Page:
20 | Uncle Monday: the Seminole Legend

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We all have one, that crazy uncle that is always teetering on the edge of remaining a part of the family. What if he left, or worse, what if he were to shapeshift into a monstrous creature that couldn’t fit around the Sunday dinner table? In this chapter of ORIGINS, meet everyone’s crazy uncle, Uncle Monday.


One of my favorite films is Big Fish. Of course, I love the storytelling aspect, and how the Dad exaggerates details from his experiences in life to make things more interesting, because that’s what fiction is all about in my opinion. I also adore the idea about a man becoming the very story he’s telling when Edward Bloom (Albert Finney) becomes a big fish at the end. It’s a beautiful, magical tale and the style of story I aspire to write each time I work on a new project. Now, in the case of Big Fish, a shapeshifter is appealing. Even in Forest Gump, when Jenny prays that God turns her into a bird so she can fly far, far away, we get it. We like fish and birds, especially deep friend and served with cream sauce. What about a man becoming an alligator? I’d like to introduce Uncle Monday.

Uncle Monday was a medicine man, captured in Africa and enslaved in America. He was one of the lucky few to escape their South Carolina plantation and find solace in the Indian Territory of Florida. There, he brewed strong medicine that was well received by the Seminole Indians and other tribesman from the West Indies. Uncle Monday became a legend in his own time, building a strong kinship to these tribes of whom he considered to be family. But when the White Man continued to press the Seminoles deeper and deeper into the peninsula, further from the coast, he encouraged them to stand up for themselves and fight back. He even led the retaliation. On the shores of Lake Maitland, Uncle Monday and the Seminoles were defeated. Some escaped, including Uncle Monday, and pressed into the dense woods surrounding Blue Sink Lake. Here the group recovered, counted their loss, and made do with what nature provided.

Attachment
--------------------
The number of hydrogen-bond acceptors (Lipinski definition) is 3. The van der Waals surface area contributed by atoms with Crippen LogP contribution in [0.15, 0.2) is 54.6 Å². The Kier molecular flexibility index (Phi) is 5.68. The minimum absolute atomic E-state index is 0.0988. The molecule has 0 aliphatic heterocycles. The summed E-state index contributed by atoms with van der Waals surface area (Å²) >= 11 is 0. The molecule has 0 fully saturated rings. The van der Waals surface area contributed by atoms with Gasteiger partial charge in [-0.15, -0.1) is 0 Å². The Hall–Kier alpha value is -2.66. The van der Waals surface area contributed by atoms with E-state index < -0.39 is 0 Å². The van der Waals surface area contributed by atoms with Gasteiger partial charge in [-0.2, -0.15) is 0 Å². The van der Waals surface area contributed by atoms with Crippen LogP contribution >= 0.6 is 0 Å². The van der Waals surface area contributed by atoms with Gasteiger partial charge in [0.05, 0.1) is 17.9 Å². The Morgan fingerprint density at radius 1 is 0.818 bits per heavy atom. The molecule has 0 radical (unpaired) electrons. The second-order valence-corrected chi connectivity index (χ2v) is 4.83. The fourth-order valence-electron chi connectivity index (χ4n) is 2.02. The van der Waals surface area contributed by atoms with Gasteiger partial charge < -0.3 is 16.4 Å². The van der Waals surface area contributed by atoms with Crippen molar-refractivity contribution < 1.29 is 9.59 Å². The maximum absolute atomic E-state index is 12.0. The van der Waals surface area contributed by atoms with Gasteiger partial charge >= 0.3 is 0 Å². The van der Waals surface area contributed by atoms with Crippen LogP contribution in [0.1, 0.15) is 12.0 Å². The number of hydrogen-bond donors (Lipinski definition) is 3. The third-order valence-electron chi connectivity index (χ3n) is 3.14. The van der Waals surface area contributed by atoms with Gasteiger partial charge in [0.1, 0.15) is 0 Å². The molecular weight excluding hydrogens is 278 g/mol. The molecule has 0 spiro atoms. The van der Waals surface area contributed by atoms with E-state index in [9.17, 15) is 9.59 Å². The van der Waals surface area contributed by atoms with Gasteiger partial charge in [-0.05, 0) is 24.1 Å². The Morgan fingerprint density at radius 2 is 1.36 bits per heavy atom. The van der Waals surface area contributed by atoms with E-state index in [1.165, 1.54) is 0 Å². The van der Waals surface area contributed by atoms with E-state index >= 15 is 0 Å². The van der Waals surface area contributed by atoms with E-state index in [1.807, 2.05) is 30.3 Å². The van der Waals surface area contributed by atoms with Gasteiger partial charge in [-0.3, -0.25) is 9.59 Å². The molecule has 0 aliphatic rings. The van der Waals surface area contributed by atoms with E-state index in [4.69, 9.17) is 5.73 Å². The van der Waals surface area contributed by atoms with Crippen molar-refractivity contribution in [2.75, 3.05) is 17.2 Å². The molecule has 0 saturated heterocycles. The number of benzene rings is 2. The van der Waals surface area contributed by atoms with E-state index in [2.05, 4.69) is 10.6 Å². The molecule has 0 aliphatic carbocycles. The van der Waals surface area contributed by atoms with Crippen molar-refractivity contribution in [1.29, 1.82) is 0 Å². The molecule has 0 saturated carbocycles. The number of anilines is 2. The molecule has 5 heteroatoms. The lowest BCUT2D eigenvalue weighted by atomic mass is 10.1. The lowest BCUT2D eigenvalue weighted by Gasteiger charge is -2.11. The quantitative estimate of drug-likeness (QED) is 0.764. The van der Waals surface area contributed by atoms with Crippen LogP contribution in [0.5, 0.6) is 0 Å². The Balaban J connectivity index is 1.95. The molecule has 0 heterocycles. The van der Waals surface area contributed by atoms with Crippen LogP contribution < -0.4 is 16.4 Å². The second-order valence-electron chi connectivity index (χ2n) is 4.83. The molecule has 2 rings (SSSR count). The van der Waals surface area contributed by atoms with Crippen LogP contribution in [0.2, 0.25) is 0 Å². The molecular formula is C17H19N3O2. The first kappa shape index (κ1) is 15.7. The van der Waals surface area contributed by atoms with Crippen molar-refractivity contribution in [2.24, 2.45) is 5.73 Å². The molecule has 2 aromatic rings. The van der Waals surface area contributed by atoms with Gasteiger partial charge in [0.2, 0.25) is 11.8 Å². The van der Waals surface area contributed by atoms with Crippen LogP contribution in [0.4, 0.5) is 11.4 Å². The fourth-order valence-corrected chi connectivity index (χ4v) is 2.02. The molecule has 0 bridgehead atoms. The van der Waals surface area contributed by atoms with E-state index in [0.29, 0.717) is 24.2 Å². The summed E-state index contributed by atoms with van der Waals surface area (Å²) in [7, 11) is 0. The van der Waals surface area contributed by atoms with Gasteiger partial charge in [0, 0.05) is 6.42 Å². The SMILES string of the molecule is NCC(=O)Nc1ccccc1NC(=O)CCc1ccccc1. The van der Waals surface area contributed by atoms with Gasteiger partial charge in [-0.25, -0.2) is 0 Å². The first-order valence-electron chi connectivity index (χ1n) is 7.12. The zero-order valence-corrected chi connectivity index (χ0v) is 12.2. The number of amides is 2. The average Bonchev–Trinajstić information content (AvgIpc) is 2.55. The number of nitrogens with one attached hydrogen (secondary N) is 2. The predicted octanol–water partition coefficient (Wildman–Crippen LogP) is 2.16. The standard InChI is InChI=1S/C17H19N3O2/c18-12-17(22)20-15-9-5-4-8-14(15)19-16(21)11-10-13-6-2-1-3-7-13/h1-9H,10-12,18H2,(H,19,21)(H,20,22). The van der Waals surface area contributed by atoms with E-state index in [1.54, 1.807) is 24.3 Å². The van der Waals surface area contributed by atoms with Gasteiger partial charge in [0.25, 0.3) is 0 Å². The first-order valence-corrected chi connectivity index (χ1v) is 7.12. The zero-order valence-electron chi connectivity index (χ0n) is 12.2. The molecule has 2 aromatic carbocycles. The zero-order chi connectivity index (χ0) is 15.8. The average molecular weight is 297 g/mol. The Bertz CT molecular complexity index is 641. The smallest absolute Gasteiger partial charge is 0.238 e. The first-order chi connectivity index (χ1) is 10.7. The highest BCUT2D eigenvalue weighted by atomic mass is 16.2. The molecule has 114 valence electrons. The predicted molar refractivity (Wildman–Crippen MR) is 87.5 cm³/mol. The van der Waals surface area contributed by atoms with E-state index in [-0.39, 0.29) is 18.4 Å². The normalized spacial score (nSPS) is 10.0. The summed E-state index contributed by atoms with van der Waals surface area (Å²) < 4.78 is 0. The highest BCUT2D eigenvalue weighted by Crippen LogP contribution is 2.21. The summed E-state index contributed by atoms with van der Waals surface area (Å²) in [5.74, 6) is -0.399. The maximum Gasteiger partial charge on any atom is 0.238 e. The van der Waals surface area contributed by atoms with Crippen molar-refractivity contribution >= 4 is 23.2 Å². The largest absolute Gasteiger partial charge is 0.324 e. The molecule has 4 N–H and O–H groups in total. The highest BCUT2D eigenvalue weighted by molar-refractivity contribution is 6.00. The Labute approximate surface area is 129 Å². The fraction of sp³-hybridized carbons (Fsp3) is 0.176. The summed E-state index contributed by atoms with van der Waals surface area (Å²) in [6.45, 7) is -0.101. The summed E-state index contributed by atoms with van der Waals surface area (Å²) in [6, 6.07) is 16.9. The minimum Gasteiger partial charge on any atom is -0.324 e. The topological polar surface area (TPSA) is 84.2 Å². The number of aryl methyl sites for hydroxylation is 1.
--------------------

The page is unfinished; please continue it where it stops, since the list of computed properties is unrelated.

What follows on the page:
But not Uncle Monday.

He prayed and conjured the gods of his people from Africa, finding answers that he didn’t like. The gods told him that resisting the enemy was fruitless and the end was near for all of them. Uncle Monday refused to believe there was no way out. Instead of falling prey to the inevitable, Uncle Monday told his new family that he would never again become a slave to the White Man. Unlike the Indians, he was the property of someone else and would be sent back to his plantation upon capture. The answer was clear: he would become an alligator and seek shelter in the covering of the Blue Sink Lake until the war ended. I bet no one knew he could shapeshift before that moment, and honestly, the question that comes to my mind is why didn’t he just become a bird and fly far, far away?

On a clear, summer night when the air was hot and heavy with humidity, the Seminole gathered around the cool waters of Blue Sink Lake. Uncle Monday stood at the center stark naked and wearing only tribal paint made from surrounding berries and tree sap. He closed his eyes and chanted along with the beating drums and tribal patterns of the African and American rhythms, feeling the vibrations enter through his fingertips and resonate throughout his body. The music pushed him into a dance where he swayed and swirled in fluid motions, his body a vessel to channel the magic he would use to become a reptile. As Uncle Monday danced, his legs grew short and stout and his face drew into a long pointy snout. His arms drew back into his chest. His skin molted into a thick, scaly layer replacing the dark skin he’d known his entire life. As he chanted, Uncle Monday’s voice lowered and stretched until it became a hiss that crescendoed into a roar of thunder.

His brethren continued to play their instruments, their eyes wide in disbelief, as from the lake a mimic of thunder, grunting, and hisses rose like a vapor as hundreds of gators drifted onto the shore and toward the gathering men and women. This answer of gators grew into a double column that flanked Uncle Monday on his right and left, though now he was no longer a man, but rather the largest gator of them all. Uncle Monday took rank and marched between his entourage, his tail a muscular plume sweeping each gator he passed like a high-five through a crowd of fans, until he reached the lake and plunged into the cool waters.

The Seminole stopped playing as the horde of gators surrounded them. Time stilled, and the air thickened in their lungs as they awaited the gators’ next move. Luckily, the mass followed their new leader, Uncle Monday, back into Blue Sink Lake, where Uncle Monday is said to remain, even unto this day. On nights when the air is clear and the moon is high in the sky, some people say that Uncle Monday uses his magic to turn back into a man and walk the earth, casting spells and incantations on those who drove out his brethren and forced him to become an alligator.